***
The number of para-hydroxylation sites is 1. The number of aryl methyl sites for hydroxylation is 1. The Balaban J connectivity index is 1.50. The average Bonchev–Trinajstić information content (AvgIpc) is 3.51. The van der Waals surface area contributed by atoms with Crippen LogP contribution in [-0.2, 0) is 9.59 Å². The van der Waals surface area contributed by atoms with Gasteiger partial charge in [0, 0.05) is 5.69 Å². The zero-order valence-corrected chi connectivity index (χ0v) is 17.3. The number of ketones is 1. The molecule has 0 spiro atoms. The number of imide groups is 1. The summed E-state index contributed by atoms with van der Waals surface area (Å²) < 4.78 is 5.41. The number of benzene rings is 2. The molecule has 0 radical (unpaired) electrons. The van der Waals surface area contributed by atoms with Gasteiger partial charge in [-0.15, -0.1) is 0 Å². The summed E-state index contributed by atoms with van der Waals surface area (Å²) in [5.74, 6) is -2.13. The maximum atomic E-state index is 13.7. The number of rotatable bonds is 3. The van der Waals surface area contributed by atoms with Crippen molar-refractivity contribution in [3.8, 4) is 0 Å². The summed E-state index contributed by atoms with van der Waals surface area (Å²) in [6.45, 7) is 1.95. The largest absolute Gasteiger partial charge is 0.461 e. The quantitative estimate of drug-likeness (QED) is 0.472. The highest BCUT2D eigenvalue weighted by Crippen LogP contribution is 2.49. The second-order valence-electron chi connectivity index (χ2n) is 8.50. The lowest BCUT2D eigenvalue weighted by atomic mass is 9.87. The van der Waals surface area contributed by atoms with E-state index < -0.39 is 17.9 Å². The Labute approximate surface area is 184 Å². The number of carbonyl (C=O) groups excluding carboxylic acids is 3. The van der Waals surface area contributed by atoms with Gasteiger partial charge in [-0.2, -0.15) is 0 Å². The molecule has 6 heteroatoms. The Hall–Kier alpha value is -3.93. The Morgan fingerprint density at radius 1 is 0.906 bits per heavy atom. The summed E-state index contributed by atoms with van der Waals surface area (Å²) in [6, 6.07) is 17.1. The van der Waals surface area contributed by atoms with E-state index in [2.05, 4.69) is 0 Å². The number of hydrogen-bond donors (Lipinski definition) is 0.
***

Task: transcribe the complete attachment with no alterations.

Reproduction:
The number of para-hydroxylation sites is 1. The number of aryl methyl sites for hydroxylation is 1. The Balaban J connectivity index is 1.50. The average Bonchev–Trinajstić information content (AvgIpc) is 3.51. The van der Waals surface area contributed by atoms with Crippen LogP contribution in [-0.2, 0) is 9.59 Å². The van der Waals surface area contributed by atoms with Gasteiger partial charge in [0, 0.05) is 5.69 Å². The zero-order valence-corrected chi connectivity index (χ0v) is 17.3. The number of ketones is 1. The molecule has 0 spiro atoms. The number of imide groups is 1. The summed E-state index contributed by atoms with van der Waals surface area (Å²) < 4.78 is 5.41. The number of benzene rings is 2. The molecule has 0 radical (unpaired) electrons. The van der Waals surface area contributed by atoms with Gasteiger partial charge in [-0.15, -0.1) is 0 Å². The summed E-state index contributed by atoms with van der Waals surface area (Å²) in [5.74, 6) is -2.13. The maximum atomic E-state index is 13.7. The number of rotatable bonds is 3. The van der Waals surface area contributed by atoms with Crippen molar-refractivity contribution in [3.8, 4) is 0 Å². The summed E-state index contributed by atoms with van der Waals surface area (Å²) in [6.45, 7) is 1.95. The largest absolute Gasteiger partial charge is 0.461 e. The quantitative estimate of drug-likeness (QED) is 0.472. The highest BCUT2D eigenvalue weighted by Crippen LogP contribution is 2.49. The second-order valence-electron chi connectivity index (χ2n) is 8.50. The lowest BCUT2D eigenvalue weighted by atomic mass is 9.87. The van der Waals surface area contributed by atoms with E-state index < -0.39 is 17.9 Å². The Labute approximate surface area is 184 Å². The number of carbonyl (C=O) groups excluding carboxylic acids is 3. The van der Waals surface area contributed by atoms with Gasteiger partial charge in [-0.2, -0.15) is 0 Å². The molecule has 6 heteroatoms. The Hall–Kier alpha value is -3.93. The Morgan fingerprint density at radius 1 is 0.906 bits per heavy atom. The summed E-state index contributed by atoms with van der Waals surface area (Å²) in [6, 6.07) is 17.1. The van der Waals surface area contributed by atoms with E-state index in [2.05, 4.69) is 0 Å². The number of hydrogen-bond donors (Lipinski definition) is 0.